• Author: Jess Pilegaard
  • Publication Date: 03-2004
  • Content Type: Working Paper
  • Institution: Danish Institute for International Studies
  • Abstract: The present anthology offers a comprehensive and balanced analysis of the challenges facing the European Union and the EU member states in their efforts to strengthen the European Security and Defence Policy (ESDP). The following chapters have been selected to provide the reader with a broader understanding of the central issues affecting the further development of the ESDP. Taken as a whole, the anthology offers an overview of the emerging ESDP and the central challenges facing it. Considered as a reader, the anthology comprises nine chapters offering updated and detailed analytical treatment of subjects ranging from security strategy, via military capabilities and intelligence cooperation, to the challenge of thinking about 'homeland security' in a European context.
  • Topic: Security, Foreign Policy, Politics
  • Political Geography: Europe
  • Author: Stefano Guzzini
  • Publication Date: 12-2003
  • Content Type: Working Paper
  • Institution: Danish Institute for International Studies
  • Abstract: This paper sketches the very first research hypotheses and methodological framework for exploring the puzzle why at the peaceful end of the Cold War, more militarist versions of realism and decidedly geopolitical thought have known a comeback in different European countries while not in others. It proposes a constructivism-inspired analysis which, in a sequence, explores geopolitics as an intellectual tradition, an expression of state interests, and of identity politics. It proposes to analyse the actual revival (and/or the lack of) via a sociological process-tracing inspired by already existing institutionalist approaches yet embedded in an application of Bourdieu's field theory to 'foreign policy'. Needless to say that the most important part needs still to be done, both on the methodological level (the concrete framework) and on the comparative empirical analysis which necessarily asks for a collaborative teamwork.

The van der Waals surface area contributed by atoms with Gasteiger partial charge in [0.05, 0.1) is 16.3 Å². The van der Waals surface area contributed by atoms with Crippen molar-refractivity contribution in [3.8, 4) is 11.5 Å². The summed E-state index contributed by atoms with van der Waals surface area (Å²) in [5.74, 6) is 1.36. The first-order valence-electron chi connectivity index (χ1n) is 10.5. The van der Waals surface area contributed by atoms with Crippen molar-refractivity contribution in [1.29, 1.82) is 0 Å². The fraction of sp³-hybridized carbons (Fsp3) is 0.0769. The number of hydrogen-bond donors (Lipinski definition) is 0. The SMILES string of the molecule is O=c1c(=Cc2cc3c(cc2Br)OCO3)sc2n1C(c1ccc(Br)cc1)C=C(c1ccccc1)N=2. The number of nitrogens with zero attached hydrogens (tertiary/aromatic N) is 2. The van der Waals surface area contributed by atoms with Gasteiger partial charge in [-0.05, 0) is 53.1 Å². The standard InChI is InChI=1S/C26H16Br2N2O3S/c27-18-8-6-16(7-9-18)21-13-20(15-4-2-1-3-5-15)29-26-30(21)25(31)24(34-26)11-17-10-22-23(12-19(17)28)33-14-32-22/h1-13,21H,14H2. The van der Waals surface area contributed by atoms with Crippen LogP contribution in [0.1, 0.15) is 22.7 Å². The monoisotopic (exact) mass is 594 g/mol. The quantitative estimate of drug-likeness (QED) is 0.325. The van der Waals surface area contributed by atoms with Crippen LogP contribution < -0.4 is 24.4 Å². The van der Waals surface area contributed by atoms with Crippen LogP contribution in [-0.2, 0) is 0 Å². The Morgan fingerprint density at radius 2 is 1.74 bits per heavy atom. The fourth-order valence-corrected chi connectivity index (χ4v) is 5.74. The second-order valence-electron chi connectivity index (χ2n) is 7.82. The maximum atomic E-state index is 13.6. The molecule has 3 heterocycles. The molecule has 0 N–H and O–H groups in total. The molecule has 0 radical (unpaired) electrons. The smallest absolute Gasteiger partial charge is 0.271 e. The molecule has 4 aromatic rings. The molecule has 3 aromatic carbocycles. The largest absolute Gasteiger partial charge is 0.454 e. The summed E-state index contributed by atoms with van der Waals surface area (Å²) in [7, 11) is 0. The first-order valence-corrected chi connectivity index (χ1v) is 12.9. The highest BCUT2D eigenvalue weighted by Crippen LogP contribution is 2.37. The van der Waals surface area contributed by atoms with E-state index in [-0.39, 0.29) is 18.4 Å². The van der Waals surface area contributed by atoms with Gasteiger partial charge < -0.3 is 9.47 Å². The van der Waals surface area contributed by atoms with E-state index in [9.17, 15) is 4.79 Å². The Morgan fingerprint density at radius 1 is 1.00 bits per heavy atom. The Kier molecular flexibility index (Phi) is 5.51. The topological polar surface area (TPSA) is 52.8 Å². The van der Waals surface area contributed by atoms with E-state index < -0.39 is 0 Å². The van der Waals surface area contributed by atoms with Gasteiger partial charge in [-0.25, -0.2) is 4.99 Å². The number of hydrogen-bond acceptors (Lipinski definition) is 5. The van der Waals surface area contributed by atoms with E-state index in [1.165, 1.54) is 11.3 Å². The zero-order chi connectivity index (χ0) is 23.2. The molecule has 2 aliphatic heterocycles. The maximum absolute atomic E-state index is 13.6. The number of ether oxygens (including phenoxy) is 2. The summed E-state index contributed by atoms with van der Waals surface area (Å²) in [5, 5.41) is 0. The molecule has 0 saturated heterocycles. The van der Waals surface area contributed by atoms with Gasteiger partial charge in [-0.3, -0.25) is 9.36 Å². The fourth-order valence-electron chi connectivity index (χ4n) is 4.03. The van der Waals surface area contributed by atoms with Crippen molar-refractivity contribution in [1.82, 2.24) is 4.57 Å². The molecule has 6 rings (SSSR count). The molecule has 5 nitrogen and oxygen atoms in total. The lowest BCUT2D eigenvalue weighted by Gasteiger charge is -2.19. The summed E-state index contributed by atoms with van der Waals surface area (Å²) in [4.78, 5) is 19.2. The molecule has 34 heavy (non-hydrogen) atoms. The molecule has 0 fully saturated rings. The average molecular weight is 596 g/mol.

• Topic: Agriculture, Environment, Politics
  • Political Geography: Europe
  • Author: Bertel Heurlin
  • Publication Date: 07-2001
  • Content Type: Working Paper
  • Institution: Danish Institute for International Studies
  • Abstract: This article is about the general priorities of Danish security policy over the last 50 years. But what exactly is security policy – and how should one perceive priorities? First a few remarks on semantics. The term security policy is new. From 1949 Denmark only gradually used the term security policy, rather than defence policy and foreign policy. In 1945 the United Nation's Security Council had been established. It was to act on behalf of the Member States when international peace and security were threatened. In 1947 the National Security Council was established in the United States. The Council was evidently intended to take care of the US' national security. With the introduction of these vital institutions the step was taken towards using the terms ”international” and ”national security policy”. In general the term ”security policy” became common in the beginning of the 1960s. Minister for Foreign Affairs Per Hækkerup talks about security policy in his book on Danish Foreign Policy from 1965. Furthermore the Ministry of Foreign Affairs in 1967 could publish the first book on Danish security policy.
  • Topic: Security, Foreign Policy, Politics
  • Political Geography: Europe
  • Author: Jens Kaalhauge Nielsen
  • Publication Date: 06-2001
  • Content Type: Working Paper
  • Institution: Danish Institute for International Studies